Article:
INTIMIDATING. Some boomers now taking up cycling for low-impact fitness last rode on a three-speed English touring bike with coaster brakes. For them, bicycles with 21 or more speeds can be intimidating. The industry has responded with automatic transmissions. Shimano (949 951-5003), the world's largest bike-parts manufacturer, makes a gear shifter called the Auto-D, which will come as original equipment this summer on, among others, Raleigh, GT, and Specialized bikes, all in the $500 range. The Auto-D uses a battery-operated electronic sensor to monitor speed and to shift gears automatically. Already widely used in Japan and Europe, the Auto-D controller can be set for manual push-button or faster sport shifting. I rode a bike with a prototype Auto-D two years ago and crashed while trying to get it working. But the new model that I tested a few months ago was smooth and reliable.
GT (800 743-3248) also produces the Autostream (about $375), which uses a gear changer driven by counterweights that are activated by the speed of the wheels. The gear changer is simpler and cheaper than the Auto-D, but doesn't work as well: It tries to shift even when the pedals aren't turning, as when you're coasting downhill. That can make for a jerky start when you resume pedaling. Browning Bicycle Components of Baynesbridge Island, Wash., is developing a 4-speed automatic and a 12-speed automatic.
VERSATILE MOUNT. Meanwhile, riders prepared for a more versatile mount won't have trouble finding one. Many companies have created ''comfort class'' bikes. For $300 to $750, these come loaded with features for older cyclists packed onto a mountain bike-type frame. Trek (www.trekbikes.com) makes the Navigator line, which is typical of comfort class bikes, offering an upright seating position that's easy on lower backs and high-rise handlebars that take weight off the wrists. Many Navigators have saddles padded with compressible gels and a shock-absorbing seat post as well. These bicycles typically ride on 26-inch mountain bike wheels and cushy, low-pressure tires, rather than the thin, hard, high-pressure tires of a road racer. Bear in mind, though, that comfort components such as stems, saddles, and shock-absorbing seat posts are easy to add on to existing bikes.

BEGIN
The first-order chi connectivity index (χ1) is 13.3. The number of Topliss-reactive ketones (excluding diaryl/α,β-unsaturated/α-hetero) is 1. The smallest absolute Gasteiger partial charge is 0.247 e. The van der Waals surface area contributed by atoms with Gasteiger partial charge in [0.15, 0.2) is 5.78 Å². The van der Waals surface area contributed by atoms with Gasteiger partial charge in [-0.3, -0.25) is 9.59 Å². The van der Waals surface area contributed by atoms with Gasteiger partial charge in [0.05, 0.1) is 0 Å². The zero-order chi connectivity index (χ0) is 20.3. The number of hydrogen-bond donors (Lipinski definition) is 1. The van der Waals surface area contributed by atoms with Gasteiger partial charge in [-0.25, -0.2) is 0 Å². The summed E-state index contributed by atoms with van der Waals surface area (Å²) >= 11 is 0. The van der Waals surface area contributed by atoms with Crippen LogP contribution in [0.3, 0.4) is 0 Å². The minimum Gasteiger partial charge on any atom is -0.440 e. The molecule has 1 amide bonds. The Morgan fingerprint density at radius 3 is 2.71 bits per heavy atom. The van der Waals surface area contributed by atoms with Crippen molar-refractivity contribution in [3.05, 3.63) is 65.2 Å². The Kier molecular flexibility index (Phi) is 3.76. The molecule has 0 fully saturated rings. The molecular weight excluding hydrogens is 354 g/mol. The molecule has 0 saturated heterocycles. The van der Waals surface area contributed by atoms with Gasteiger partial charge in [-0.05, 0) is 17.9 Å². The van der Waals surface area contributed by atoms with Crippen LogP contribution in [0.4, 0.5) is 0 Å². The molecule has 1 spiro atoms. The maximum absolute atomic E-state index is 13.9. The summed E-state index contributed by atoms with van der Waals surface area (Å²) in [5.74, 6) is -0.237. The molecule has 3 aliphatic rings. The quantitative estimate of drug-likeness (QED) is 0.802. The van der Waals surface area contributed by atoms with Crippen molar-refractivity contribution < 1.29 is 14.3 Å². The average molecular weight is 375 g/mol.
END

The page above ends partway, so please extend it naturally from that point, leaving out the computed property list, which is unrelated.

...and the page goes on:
Bikes with electric motors, meanwhile, are the next thing to hit the road. ''If I were going to look at a product that appeals to aging boomers, the electric is it,'' says Gary Coffrin of the Coffrin Group, a San Jose (Calif.) firm that consults with bicycle makers worldwide. Major manufacturers such as Schwinn, Giant Bicycles, and Trek now offer electric models, priced from $600 to $1,500. Lee Iacocca has jumped in the market as president of EV Global Motors (www.evglobal.com), which manufactures the $995 E-Bike.
Most electrics still require you to pedal, but the motor, which typically can go as far as 15 miles before running out of juice, provides a boost, especially on acceleration. ''It may appeal to an overweight audience that thinks a regular bike is too strenuous,'' says Coffrin. There's also a market among grandparents who want to keep up with the grandkids and slower spouses who want to keep up with the stronger rider. Even younger riders may want to try them out. My girlfriend, a novice rider, took one out to see if it would allow her to keep pace with me. At about 10 miles into the ride and at the top of one particularly long hill, she began to pull away. Even if you're not pushing 50, the new bikes can help you ride with the pack and even pass it.
By Roy Furchgott